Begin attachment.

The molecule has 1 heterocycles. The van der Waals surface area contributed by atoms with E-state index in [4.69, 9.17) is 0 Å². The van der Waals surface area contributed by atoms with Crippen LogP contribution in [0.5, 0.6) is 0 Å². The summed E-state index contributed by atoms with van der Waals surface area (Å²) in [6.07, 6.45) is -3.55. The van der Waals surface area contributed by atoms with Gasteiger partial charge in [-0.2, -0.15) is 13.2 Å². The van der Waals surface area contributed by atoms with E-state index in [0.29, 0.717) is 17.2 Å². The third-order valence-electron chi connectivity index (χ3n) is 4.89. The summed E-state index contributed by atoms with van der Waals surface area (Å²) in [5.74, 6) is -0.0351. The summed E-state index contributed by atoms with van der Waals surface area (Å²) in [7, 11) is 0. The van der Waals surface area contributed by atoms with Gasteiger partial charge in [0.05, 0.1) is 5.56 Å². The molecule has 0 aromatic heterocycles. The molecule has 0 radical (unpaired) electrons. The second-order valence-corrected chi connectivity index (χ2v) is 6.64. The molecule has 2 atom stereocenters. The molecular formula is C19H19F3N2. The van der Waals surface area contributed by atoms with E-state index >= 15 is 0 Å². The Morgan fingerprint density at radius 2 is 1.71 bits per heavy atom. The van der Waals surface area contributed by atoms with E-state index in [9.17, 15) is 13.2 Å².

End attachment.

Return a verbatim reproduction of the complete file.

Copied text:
The molecule has 1 heterocycles. The van der Waals surface area contributed by atoms with E-state index in [4.69, 9.17) is 0 Å². The van der Waals surface area contributed by atoms with Crippen LogP contribution in [0.5, 0.6) is 0 Å². The summed E-state index contributed by atoms with van der Waals surface area (Å²) in [6.07, 6.45) is -3.55. The van der Waals surface area contributed by atoms with Gasteiger partial charge in [-0.2, -0.15) is 13.2 Å². The van der Waals surface area contributed by atoms with E-state index in [0.29, 0.717) is 17.2 Å². The third-order valence-electron chi connectivity index (χ3n) is 4.89. The summed E-state index contributed by atoms with van der Waals surface area (Å²) in [5.74, 6) is -0.0351. The summed E-state index contributed by atoms with van der Waals surface area (Å²) in [7, 11) is 0. The van der Waals surface area contributed by atoms with Gasteiger partial charge in [0.05, 0.1) is 5.56 Å². The molecule has 0 aromatic heterocycles. The molecule has 0 radical (unpaired) electrons. The second-order valence-corrected chi connectivity index (χ2v) is 6.64. The molecule has 2 atom stereocenters. The molecular formula is C19H19F3N2. The van der Waals surface area contributed by atoms with E-state index >= 15 is 0 Å². The Morgan fingerprint density at radius 2 is 1.71 bits per heavy atom. The van der Waals surface area contributed by atoms with E-state index in [9.17, 15) is 13.2 Å².